AAPVT members urge elimination of philosophical exemption to immunizations

A coalition of health care providers that included the American Academy of Pediatrics Vermont Chapter, Vermont Medical Society and Vermont Academy of Family Physicians on Wednesday organized a press conference urging the Vermont House to pass S.199, a bill that would eliminate the philosophical exemption allowing parents to enroll children in public school without immunizations.

The press conference took place as the House Health Care Committee entered its second day of hearing testimony on the legislation, which has already been overwhelmingly approved by the Vermont Senate.

Among the speakers was VMS member and FAHC physician Vermont State Representative George Till, author of similar House legislation. Dr. Till urged the legislature to act before the state’s recent decline in immunization rates leads to a public health crisis.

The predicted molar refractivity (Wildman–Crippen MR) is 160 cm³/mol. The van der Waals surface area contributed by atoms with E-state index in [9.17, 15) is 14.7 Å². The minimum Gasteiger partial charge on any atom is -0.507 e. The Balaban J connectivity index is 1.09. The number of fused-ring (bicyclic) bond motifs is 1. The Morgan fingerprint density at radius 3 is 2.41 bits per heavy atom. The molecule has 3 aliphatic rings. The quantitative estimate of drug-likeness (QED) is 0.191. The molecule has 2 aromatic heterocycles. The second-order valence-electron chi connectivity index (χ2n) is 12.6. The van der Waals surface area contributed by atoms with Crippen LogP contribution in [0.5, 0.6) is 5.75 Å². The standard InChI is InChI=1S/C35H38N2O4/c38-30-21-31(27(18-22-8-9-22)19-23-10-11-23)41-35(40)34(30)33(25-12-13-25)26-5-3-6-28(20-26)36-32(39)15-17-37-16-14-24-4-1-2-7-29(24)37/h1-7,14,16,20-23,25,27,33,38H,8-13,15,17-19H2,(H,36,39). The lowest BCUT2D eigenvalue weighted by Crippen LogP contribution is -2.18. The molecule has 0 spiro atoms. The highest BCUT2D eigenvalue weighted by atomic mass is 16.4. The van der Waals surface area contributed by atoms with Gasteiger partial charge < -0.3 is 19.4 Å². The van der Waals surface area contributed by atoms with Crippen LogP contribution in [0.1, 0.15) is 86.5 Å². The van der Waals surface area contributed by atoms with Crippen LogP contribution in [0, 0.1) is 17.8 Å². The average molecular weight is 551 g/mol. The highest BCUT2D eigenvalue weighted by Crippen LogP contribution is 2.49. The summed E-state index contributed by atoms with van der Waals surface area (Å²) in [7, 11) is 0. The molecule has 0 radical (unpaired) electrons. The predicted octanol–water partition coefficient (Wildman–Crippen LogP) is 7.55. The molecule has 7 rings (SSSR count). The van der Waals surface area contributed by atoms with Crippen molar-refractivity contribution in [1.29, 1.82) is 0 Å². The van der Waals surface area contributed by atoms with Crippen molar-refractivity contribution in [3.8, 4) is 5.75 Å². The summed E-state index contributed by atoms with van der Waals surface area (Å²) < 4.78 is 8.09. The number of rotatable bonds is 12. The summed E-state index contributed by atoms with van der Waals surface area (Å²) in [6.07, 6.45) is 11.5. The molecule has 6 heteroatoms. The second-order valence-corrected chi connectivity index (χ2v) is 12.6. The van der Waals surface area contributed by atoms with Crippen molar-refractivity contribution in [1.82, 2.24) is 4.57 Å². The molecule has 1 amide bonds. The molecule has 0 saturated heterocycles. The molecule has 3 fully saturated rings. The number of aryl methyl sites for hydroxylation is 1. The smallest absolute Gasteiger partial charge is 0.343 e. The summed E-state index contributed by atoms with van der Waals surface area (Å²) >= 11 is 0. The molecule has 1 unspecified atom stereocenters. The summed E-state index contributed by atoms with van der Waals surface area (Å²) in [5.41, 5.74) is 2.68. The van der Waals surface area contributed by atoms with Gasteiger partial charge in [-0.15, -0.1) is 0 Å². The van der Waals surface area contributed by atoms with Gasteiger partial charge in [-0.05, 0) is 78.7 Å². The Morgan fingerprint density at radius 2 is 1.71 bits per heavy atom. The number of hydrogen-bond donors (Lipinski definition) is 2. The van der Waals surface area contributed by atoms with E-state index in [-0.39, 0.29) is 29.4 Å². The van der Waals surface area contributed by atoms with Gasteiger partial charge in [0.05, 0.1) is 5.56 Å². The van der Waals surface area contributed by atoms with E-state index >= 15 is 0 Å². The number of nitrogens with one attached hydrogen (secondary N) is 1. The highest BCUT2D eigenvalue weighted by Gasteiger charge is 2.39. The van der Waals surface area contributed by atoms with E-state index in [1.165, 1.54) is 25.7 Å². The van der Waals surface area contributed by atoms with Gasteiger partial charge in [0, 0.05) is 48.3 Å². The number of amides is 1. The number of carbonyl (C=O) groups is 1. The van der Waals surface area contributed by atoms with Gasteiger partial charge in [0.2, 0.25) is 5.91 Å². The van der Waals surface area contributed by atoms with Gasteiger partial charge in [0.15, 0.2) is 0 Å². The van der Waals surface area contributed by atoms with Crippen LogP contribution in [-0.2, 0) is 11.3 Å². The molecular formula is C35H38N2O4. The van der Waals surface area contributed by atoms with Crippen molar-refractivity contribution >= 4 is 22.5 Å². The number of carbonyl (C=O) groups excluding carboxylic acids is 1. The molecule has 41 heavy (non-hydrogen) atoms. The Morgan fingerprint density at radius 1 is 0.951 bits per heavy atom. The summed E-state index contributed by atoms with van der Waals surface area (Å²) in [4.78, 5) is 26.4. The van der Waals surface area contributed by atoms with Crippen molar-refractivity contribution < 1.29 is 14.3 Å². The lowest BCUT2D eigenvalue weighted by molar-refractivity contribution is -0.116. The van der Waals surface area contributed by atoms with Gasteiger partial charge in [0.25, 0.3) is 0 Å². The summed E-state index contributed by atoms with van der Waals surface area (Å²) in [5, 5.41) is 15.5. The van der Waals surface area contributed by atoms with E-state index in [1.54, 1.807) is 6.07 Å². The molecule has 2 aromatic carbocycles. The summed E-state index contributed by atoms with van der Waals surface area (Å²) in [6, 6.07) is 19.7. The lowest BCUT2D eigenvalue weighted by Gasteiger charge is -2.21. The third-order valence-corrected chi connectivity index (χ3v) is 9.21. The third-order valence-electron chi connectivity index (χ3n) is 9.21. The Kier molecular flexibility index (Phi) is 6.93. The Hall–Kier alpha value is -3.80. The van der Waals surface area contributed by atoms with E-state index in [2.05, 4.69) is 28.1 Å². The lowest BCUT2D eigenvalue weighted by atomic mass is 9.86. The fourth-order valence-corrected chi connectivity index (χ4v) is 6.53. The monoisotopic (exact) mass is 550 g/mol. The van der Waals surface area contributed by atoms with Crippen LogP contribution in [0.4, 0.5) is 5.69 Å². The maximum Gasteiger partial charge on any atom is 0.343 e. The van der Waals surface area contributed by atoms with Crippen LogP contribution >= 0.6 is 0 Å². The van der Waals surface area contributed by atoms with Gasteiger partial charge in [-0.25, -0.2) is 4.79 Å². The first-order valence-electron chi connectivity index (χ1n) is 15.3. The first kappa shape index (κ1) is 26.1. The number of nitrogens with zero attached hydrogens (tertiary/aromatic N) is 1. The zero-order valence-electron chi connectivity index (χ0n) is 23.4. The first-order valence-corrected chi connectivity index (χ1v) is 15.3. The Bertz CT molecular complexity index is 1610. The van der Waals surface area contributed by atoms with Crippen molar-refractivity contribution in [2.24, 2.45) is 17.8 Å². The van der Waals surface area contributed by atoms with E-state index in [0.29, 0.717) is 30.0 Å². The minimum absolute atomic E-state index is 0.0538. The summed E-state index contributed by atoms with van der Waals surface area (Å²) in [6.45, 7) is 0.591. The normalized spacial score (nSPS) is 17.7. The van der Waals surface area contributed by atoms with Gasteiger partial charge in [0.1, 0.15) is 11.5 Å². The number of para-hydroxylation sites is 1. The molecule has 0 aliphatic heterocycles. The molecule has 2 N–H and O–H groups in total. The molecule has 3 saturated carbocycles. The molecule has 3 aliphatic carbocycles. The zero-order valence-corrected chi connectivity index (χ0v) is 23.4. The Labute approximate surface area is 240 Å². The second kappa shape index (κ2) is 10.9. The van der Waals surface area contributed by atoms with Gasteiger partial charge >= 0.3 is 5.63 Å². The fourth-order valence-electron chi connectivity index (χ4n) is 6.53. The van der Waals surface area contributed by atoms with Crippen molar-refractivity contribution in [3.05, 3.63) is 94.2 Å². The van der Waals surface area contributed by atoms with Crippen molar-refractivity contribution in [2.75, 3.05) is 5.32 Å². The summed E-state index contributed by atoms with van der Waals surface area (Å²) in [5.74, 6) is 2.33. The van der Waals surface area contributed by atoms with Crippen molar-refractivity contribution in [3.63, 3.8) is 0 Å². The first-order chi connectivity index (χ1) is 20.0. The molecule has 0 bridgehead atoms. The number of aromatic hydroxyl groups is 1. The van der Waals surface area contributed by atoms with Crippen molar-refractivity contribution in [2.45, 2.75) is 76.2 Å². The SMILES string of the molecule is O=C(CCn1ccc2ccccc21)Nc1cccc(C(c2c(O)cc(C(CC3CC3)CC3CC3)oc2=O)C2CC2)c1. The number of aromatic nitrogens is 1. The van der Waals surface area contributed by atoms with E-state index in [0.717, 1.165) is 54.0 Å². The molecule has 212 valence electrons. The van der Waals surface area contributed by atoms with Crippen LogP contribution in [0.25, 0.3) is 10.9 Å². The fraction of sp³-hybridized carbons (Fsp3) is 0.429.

“Some people will tell you that we don’t really need this legislation right now, that we don’t have a crisis,” said Dr. Till. “We don't want to wait until we're in the middle of a crisis. As elected officials, we have an obligation to protect the public health.”

Robert Macauley, M.D., medical director of clinical ethics and a palliative care physician at FAHC, countered one of the main arguments those against eliminating the philosophical exemption have made during the debate over the issue – interfering with parents’ rights. "They have the freedom not to immunize, even in the face of compelling science. At the same time though, parents who do choose to immunize should also have the freedom to send their children to school knowing they are safe," said Dr. Macauley. "In the midst of this debate about rights, it's sad to me as a Vermonter and as an ethicist that what we're talking about all time is individual freedom and not the common good."

Dr. Till also suggested that perhaps it was the rights of parents who immunize their children that are being abridged when unimmunized children are allowed to attend public school. “Parents have an expectation of a safe environment when they send their kids to school,” he said.

The committee expects to take testimony through the end of the week and vote on the bill early next.



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